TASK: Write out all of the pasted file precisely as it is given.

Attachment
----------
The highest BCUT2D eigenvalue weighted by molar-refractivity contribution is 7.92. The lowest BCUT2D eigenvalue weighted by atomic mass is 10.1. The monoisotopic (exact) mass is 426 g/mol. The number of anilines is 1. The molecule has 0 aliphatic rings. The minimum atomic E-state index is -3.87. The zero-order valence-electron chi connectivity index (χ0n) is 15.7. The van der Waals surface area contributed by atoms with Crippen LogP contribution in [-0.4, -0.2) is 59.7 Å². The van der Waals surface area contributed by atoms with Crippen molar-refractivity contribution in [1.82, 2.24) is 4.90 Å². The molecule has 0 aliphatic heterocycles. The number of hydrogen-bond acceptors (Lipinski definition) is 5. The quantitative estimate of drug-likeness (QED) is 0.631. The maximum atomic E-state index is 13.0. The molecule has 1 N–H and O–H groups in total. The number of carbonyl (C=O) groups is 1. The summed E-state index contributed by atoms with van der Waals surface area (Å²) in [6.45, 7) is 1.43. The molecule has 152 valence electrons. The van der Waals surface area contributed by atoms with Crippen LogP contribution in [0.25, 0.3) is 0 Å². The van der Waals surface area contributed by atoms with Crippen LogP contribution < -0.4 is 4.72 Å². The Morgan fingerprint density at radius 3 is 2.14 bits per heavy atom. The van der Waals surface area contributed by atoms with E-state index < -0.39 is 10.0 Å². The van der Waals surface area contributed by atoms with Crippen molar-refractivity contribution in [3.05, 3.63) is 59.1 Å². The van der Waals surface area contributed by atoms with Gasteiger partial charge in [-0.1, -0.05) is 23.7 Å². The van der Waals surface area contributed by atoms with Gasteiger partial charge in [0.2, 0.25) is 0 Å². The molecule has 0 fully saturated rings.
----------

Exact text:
The highest BCUT2D eigenvalue weighted by molar-refractivity contribution is 7.92. The lowest BCUT2D eigenvalue weighted by atomic mass is 10.1. The monoisotopic (exact) mass is 426 g/mol. The number of anilines is 1. The molecule has 0 aliphatic rings. The minimum atomic E-state index is -3.87. The zero-order valence-electron chi connectivity index (χ0n) is 15.7. The van der Waals surface area contributed by atoms with Crippen LogP contribution in [-0.4, -0.2) is 59.7 Å². The van der Waals surface area contributed by atoms with Crippen molar-refractivity contribution in [1.82, 2.24) is 4.90 Å². The molecule has 0 aliphatic heterocycles. The number of hydrogen-bond acceptors (Lipinski definition) is 5. The quantitative estimate of drug-likeness (QED) is 0.631. The maximum atomic E-state index is 13.0. The molecule has 1 N–H and O–H groups in total. The number of carbonyl (C=O) groups is 1. The summed E-state index contributed by atoms with van der Waals surface area (Å²) in [6.45, 7) is 1.43. The molecule has 152 valence electrons. The van der Waals surface area contributed by atoms with Crippen LogP contribution in [0.25, 0.3) is 0 Å². The van der Waals surface area contributed by atoms with Crippen LogP contribution < -0.4 is 4.72 Å². The Morgan fingerprint density at radius 3 is 2.14 bits per heavy atom. The van der Waals surface area contributed by atoms with E-state index < -0.39 is 10.0 Å². The van der Waals surface area contributed by atoms with Crippen molar-refractivity contribution in [3.05, 3.63) is 59.1 Å². The van der Waals surface area contributed by atoms with Gasteiger partial charge in [-0.1, -0.05) is 23.7 Å². The van der Waals surface area contributed by atoms with Gasteiger partial charge in [0.2, 0.25) is 0 Å². The molecule has 0 fully saturated rings.